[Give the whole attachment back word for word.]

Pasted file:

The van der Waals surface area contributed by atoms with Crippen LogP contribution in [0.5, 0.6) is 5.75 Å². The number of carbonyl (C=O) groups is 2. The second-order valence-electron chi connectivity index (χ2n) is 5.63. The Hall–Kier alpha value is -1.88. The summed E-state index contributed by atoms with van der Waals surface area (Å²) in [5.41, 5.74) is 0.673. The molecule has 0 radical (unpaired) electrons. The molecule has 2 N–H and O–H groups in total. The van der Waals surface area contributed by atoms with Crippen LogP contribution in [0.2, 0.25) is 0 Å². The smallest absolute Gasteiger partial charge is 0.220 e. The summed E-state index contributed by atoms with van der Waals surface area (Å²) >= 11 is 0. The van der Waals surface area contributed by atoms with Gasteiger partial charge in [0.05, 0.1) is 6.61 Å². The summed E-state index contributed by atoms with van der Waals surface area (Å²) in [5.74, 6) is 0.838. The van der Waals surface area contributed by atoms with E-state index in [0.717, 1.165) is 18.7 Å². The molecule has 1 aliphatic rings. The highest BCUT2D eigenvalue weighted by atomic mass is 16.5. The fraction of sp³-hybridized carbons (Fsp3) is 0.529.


The van der Waals surface area contributed by atoms with Crippen LogP contribution in [0.5, 0.6) is 5.75 Å². The number of carbonyl (C=O) groups is 2. The second-order valence-electron chi connectivity index (χ2n) is 5.63. The Hall–Kier alpha value is -1.88. The summed E-state index contributed by atoms with van der Waals surface area (Å²) in [5.41, 5.74) is 0.673. The molecule has 0 radical (unpaired) electrons. The molecule has 2 N–H and O–H groups in total. The van der Waals surface area contributed by atoms with Crippen LogP contribution in [0.2, 0.25) is 0 Å². The smallest absolute Gasteiger partial charge is 0.220 e. The summed E-state index contributed by atoms with van der Waals surface area (Å²) >= 11 is 0. The van der Waals surface area contributed by atoms with Gasteiger partial charge in [0.05, 0.1) is 6.61 Å². The summed E-state index contributed by atoms with van der Waals surface area (Å²) in [5.74, 6) is 0.838. The van der Waals surface area contributed by atoms with E-state index in [0.717, 1.165) is 18.7 Å². The molecule has 1 aliphatic rings. The highest BCUT2D eigenvalue weighted by atomic mass is 16.5. The fraction of sp³-hybridized carbons (Fsp3) is 0.529.